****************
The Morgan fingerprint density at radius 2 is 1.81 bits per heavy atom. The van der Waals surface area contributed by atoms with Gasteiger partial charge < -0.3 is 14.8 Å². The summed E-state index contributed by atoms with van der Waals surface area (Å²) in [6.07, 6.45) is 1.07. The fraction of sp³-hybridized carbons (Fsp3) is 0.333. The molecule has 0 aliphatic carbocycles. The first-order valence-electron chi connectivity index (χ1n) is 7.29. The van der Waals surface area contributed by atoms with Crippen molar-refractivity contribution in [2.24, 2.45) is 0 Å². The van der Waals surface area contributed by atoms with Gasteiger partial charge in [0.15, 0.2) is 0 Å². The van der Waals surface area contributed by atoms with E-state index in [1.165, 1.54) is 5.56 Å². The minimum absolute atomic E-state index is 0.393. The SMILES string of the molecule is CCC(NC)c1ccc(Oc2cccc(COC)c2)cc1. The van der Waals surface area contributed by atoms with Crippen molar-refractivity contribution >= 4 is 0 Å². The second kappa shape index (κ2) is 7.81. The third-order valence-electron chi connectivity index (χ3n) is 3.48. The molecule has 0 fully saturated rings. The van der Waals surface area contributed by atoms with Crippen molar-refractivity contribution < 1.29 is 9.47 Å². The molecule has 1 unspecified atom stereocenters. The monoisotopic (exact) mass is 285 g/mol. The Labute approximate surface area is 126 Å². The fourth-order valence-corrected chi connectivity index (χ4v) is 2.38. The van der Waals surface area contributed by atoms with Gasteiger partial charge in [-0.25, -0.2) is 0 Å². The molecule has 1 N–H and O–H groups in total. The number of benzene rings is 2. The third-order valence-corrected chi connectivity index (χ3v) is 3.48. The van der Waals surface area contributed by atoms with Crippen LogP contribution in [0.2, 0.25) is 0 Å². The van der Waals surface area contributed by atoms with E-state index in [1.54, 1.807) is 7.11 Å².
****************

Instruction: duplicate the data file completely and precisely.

The Morgan fingerprint density at radius 2 is 1.81 bits per heavy atom. The van der Waals surface area contributed by atoms with Gasteiger partial charge < -0.3 is 14.8 Å². The summed E-state index contributed by atoms with van der Waals surface area (Å²) in [6.07, 6.45) is 1.07. The fraction of sp³-hybridized carbons (Fsp3) is 0.333. The molecule has 0 aliphatic carbocycles. The first-order valence-electron chi connectivity index (χ1n) is 7.29. The van der Waals surface area contributed by atoms with Crippen molar-refractivity contribution in [2.24, 2.45) is 0 Å². The van der Waals surface area contributed by atoms with Gasteiger partial charge in [0.15, 0.2) is 0 Å². The van der Waals surface area contributed by atoms with E-state index in [1.165, 1.54) is 5.56 Å². The minimum absolute atomic E-state index is 0.393. The SMILES string of the molecule is CCC(NC)c1ccc(Oc2cccc(COC)c2)cc1. The van der Waals surface area contributed by atoms with Crippen molar-refractivity contribution >= 4 is 0 Å². The second kappa shape index (κ2) is 7.81. The third-order valence-electron chi connectivity index (χ3n) is 3.48. The molecule has 0 fully saturated rings. The van der Waals surface area contributed by atoms with Crippen molar-refractivity contribution < 1.29 is 9.47 Å². The molecule has 1 unspecified atom stereocenters. The monoisotopic (exact) mass is 285 g/mol. The Labute approximate surface area is 126 Å². The fourth-order valence-corrected chi connectivity index (χ4v) is 2.38. The van der Waals surface area contributed by atoms with Gasteiger partial charge in [-0.25, -0.2) is 0 Å². The molecule has 1 N–H and O–H groups in total. The number of benzene rings is 2. The third-order valence-corrected chi connectivity index (χ3v) is 3.48. The van der Waals surface area contributed by atoms with Crippen LogP contribution in [0.2, 0.25) is 0 Å². The van der Waals surface area contributed by atoms with E-state index in [1.54, 1.807) is 7.11 Å².